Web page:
Vancouver documentary photos | Day in the Life of the School Day Grind

When I was thinking about the kind of Day in the Life documentary photos I wanted to include in my Breakout for Click Photo School, I knew I want it to honour the busy-ness of life with kids, particularly the “running on a hamster wheel while juggling 5 balls” role that we as parents constantly live. What better day to do that than on a Monday (because who haven’t had a Case of the Mondays…a little Office Space humour here!).

Enter The Ryce Family’s Case of the School Day Grind

Cassandra is a stay-at-home parent while Tim works full time. Together they have four amazing children: Thomas, Lila, Audrey, and Eleanor. Eleanor has Down syndrome and requires much attention but as parents, their focus is always to make sure that the other three kids are also loved and cared for. Photographing on a weekday allowed me to document the most routine and normal version of their family life. I also wanted to show Cassandra all the moments that define her motherhood on a weekday when Tim is at work.

mom feeding her daughter breakfast mom trying to do her daughter's hair while she resists woman working out at a crossfit gym mom stopping daughter from chewing on a plastic bag mom crossing a school crosswalk with 4 kids a girl doing cartwheel in the front yard while her sister enters the house dad feeding his daughter dinner at the dining table little girl lying at the bottom of the stairs while her brother steps over her to head upstairs dad passing daughter wrapped in towel over to mom mom stroking her tired daughter's hair at storytime dad reading to his son at bedtime

When I finally delivered the slideshow to Cassandra and Tim, I asked them and their kids to share some thoughts about their Day in the Life. This is what Cassandra shared on their behalf:

“Tim loved it. He is always pestering me to be in photos so he absolutely loved it. His comment was that I make it all look so easy. Which is interesting because any day that he has the kids, the crazy shit doesn’t happen. I think he looks at that and sees me managing the chaos and coping and he’s proud of that. But he doesn’t understand the stress that I feel. Like he watched that and said “See look at you! You were worried about being home with the kids and not having help but you’re obviously doing it so well!” And I’m wishing he was saying “oh man, that looks impossible. I am happy to go to work and not have to deal with all that. Let’s hire you some help and maybe a girls getaway so you can recharge”.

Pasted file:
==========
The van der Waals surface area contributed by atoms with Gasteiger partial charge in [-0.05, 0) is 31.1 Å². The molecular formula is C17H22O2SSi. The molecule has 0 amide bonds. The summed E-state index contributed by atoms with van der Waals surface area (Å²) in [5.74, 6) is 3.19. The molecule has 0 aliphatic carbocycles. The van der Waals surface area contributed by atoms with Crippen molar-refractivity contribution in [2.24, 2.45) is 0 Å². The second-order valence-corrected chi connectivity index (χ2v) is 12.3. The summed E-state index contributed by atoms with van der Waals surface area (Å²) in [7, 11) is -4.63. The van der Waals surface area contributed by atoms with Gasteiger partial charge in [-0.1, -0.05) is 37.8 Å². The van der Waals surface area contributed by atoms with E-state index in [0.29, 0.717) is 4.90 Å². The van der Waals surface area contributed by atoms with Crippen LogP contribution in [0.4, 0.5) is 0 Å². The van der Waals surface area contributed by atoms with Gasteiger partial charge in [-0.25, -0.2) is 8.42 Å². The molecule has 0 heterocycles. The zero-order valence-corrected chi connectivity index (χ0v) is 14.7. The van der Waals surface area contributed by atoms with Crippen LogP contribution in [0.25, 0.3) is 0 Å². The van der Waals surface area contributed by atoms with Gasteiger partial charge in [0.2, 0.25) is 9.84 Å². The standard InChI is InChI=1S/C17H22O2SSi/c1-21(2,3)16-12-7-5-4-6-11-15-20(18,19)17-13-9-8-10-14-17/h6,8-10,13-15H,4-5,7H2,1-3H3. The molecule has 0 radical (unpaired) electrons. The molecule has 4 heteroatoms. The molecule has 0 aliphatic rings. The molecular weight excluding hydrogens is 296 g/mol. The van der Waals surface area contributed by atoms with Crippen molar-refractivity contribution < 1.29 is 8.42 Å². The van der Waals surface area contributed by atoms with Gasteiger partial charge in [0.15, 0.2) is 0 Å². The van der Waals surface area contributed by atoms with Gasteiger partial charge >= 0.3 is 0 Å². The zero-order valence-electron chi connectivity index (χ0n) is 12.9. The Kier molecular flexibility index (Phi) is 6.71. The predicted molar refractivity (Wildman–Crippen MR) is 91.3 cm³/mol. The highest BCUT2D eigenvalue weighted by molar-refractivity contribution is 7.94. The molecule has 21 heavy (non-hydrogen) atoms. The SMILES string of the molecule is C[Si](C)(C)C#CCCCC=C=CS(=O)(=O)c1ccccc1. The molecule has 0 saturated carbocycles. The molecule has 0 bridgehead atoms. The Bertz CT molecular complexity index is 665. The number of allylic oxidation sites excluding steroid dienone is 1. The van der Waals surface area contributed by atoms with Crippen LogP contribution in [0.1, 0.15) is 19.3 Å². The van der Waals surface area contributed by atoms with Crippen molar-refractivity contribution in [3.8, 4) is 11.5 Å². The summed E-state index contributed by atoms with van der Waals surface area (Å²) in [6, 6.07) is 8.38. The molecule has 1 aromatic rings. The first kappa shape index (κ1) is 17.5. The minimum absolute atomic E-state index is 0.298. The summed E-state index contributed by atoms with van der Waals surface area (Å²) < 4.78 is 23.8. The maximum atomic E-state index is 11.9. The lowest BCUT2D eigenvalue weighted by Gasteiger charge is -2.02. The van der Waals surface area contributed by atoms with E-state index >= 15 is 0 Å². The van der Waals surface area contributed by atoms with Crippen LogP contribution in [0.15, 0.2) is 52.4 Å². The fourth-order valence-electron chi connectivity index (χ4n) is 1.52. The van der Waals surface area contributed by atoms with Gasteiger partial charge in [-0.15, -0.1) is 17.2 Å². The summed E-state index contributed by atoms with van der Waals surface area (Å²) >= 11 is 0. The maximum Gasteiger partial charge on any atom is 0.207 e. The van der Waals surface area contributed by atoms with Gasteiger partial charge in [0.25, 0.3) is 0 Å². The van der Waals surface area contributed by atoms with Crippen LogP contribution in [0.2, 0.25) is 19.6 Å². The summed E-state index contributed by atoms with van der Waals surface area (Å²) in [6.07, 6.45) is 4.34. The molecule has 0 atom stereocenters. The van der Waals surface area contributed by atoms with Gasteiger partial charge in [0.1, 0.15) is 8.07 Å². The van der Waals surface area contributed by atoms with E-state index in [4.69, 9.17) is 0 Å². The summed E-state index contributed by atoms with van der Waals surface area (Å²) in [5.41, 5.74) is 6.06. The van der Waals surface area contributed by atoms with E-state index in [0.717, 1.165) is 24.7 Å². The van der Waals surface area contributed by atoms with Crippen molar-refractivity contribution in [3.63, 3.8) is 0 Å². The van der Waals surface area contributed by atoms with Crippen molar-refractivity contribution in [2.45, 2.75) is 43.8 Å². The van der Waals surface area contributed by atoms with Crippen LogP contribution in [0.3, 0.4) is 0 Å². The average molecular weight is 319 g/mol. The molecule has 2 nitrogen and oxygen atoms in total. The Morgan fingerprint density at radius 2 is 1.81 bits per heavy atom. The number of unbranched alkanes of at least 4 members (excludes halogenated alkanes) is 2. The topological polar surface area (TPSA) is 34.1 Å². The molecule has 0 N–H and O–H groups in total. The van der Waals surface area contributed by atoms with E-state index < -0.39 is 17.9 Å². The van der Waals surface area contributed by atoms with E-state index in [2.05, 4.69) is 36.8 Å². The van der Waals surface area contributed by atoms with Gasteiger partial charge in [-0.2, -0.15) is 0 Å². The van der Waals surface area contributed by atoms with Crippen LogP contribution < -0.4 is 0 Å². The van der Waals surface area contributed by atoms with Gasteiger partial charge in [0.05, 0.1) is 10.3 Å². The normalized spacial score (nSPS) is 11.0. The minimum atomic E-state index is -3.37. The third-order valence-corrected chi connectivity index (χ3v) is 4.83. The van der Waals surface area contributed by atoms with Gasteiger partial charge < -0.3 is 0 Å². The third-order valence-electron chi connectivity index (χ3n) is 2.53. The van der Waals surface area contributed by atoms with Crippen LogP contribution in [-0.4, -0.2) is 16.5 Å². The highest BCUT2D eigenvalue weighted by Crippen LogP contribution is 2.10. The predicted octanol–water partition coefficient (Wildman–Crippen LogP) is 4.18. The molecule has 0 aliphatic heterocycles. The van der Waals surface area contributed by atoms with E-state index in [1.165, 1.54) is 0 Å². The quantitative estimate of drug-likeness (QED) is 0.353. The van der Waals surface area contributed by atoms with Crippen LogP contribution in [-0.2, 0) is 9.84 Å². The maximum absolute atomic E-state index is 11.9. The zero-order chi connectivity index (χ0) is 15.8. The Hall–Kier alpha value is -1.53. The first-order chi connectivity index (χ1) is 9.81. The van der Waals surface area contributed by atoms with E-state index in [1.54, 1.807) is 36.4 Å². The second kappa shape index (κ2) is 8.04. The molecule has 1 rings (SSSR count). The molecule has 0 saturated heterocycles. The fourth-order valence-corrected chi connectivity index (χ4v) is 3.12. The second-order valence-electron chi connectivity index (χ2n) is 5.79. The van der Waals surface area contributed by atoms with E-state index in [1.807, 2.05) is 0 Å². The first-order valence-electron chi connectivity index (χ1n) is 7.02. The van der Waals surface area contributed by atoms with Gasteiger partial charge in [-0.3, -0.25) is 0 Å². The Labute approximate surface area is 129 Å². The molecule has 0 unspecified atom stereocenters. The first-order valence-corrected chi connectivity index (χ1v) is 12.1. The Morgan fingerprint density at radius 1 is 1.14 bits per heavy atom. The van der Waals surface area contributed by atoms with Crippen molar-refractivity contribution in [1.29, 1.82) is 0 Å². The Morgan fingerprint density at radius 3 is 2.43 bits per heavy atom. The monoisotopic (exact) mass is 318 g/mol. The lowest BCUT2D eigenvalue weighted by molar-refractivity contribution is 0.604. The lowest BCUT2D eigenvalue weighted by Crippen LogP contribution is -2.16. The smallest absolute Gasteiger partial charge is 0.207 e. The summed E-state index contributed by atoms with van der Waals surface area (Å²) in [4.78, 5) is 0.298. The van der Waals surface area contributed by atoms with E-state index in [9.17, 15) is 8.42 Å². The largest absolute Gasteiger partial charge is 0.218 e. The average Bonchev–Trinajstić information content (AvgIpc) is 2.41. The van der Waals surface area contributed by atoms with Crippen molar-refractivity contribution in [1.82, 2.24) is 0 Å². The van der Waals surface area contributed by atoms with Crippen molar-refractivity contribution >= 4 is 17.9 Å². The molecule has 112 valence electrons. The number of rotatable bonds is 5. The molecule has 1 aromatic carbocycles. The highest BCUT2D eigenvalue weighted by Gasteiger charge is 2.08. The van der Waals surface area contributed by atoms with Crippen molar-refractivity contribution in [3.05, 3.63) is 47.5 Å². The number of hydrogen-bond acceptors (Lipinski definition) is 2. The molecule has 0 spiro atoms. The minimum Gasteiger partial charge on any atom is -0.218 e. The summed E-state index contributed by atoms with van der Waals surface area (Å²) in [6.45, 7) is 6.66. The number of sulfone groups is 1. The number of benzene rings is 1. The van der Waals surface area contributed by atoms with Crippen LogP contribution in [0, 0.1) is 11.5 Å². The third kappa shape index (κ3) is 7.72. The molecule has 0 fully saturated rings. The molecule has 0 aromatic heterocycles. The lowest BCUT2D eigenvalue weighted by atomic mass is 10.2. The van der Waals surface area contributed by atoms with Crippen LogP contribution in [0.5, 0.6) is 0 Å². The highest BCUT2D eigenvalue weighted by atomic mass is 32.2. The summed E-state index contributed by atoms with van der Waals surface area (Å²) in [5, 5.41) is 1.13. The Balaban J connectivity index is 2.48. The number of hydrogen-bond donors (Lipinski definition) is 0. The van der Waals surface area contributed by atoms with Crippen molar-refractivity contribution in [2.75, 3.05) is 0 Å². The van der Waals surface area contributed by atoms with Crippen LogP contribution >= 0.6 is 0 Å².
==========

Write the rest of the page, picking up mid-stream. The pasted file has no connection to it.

And for Cassandra herself:

“Oh. That’s what I look like? Tired and overweight and frumpy, and in need of my roots being touched up. When is my teenage acne going to ease up and maybe leggings aren’t my thing. That sucks. But the more I watched it, the more I stopped seeing that. I began to see us and it’s real and probably, for the first time since having kids, I am looking at photos of myself with them and feel that what I look like doesn’t really matter to me. That’s not what anyone else is focusing on – look at my amazing little people and my cute little family. I love it.”

“On one hand, there is a part of me that sees this and thinks that I can do an even better job of being present and wonders if we are over programmed, and wishes I snuggled more and hurried less. I always worry that I am just going through the motions and do a great job of managing the kids, but are they feeling the love? Because I want them to feel the love.”

“I feel like wow, I do a lot in a day, and that’s pretty incredible. I just recently took a leave of absence from work, and that’s part of me accepting that I can’t do it all, and where I need to be right now is with my kids. So I see this and think, yes, it’s crazy chaos but I wouldn’t want to be anywhere else. Thank goodness I don’t have to work everyday and I can be the one doing naps and baking muffins and there at school pickups. This is exactly how I want my kids to remember their childhood.”

Reading their thoughtful words is what makes my job worthwhile as a documentary family photographer. I wanted the photos to be an honest representation of this family’s stage of life right now and I am so glad Cassandra and Tim were able to feel the sense of busy-ness and chaos that are their weekdays, but also recognize that despite daily shit-hitting-the-fan moments, they are still showing up and doing their best everyday. And that is truly enough for them.

Here is their fusion slideshow:


If you are interested in discussing more of how to document this way for your own family or for others, please join us over at Click Photo School for the live run of Documenting the Unapologetic Life Breakout between November 21 to December 1, 2017.

 

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